By Jim Trotman | Outer Banks Voice on September 28, 2017
In the shade of the towering pines, we joined the crowds of crab enthusiasts who had collected around the picnic tables and improvised stand-up counters.
With our dowel mallets and brown paper bundles of fresh steamed callinectes sapidus (blue crabs) in hand, we sidled up to an open spot and commenced to crack the shells.
Our own tap-tap-tap-crack sounds added to the chorus as a gentle northern breeze carried not only the sound, but the fragrance of the spiced crustaceans across the grounds of Sanctuary Vineyards In Jarvisburg. We had come to be a part of Crabdaddy.
Crabdaddy was spawned from the fertile imagination of Sanctuary Vineyard’s general manager John Wright.
“One day we get this text from John (Wright) that reads, ‘I’m thinking about the Crabdaddy, rising from the sound,’ ” said Olivia Stuart, who with her husband, Hunter Stuart, own I Got Your Crabs. Of John and Hunter, she adds, “They’re just two little entrepreneurs, keeping it alive.”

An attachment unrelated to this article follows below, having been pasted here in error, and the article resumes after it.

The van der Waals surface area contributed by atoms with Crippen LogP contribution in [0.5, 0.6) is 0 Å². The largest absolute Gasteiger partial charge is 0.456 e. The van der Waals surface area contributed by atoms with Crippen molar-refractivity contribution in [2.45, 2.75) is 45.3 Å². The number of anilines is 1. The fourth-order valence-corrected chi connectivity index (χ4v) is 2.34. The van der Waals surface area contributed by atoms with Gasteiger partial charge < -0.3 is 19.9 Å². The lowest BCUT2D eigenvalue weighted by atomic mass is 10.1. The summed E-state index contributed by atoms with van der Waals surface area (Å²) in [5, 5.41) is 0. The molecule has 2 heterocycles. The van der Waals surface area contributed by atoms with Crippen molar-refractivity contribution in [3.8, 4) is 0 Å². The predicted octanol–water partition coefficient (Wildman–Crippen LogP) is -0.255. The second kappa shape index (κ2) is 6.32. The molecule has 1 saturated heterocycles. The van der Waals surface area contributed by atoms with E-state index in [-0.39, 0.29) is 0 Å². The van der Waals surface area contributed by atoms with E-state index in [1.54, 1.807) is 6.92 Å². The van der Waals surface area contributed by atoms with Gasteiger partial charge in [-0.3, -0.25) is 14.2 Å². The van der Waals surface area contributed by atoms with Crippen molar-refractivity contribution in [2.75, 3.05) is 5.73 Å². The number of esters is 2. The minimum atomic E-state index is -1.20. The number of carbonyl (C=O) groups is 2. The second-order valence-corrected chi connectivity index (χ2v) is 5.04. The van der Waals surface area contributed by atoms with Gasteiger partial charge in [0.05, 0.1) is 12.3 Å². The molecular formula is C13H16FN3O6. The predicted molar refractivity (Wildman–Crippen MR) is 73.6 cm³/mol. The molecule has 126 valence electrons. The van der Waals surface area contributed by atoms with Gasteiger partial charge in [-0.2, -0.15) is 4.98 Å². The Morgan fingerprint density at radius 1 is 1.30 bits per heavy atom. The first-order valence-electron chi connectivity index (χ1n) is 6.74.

We met up with John Wright later in the afternoon.
“You just keep throwing ideas against the wall, see what sticks.” Crabdaddy, now in its fourth year, is an idea that has stuck.
They limited ticket sales to 750 and just had sold all but the last hundred the week prior. Another scale is the volume of crabs consumed. By Stuart’s accounting, by 12:30, an hour and a half after opening for the day Sept. 23, they had served 25 bushels of crabs. By 4 p.m. they had served 60 bushels, and still had two hours left to go.
In between crab cracking, the attendees were free to sample the vineyard’s wines and purchase by the glass or bottle. Uli Bennewitz was also on hand with his Weeping Radish beers for those with a taste for the grain instead of the grape. BJ’s Carolina Café was there as well, for those with a taste for non-aquatic comestibles.
Couples paired up in the vigorous grape stomping contests, competing to see which could fill the bucket with juice the fastest.
Others took part in the hayrides, while the more adventurous guests took to the sky in a tandem hang glider rides courtesy of Kitty Hawk Kites. An ultralight aircraft towed the gliders and their occupants high overhead, releasing them to soar over the vineyards, then swooping to a gentle landing in the field just beyond.
A series of bands took to the stage, providing tunes and an opportunity for those so inclined to work off some of that beer, wine and butter with a bit of dancing.
Next up on the calendar for the winery is Nov. 25 the day of the Big Currishuck Oyster Fest, where the mollusks will take center stage.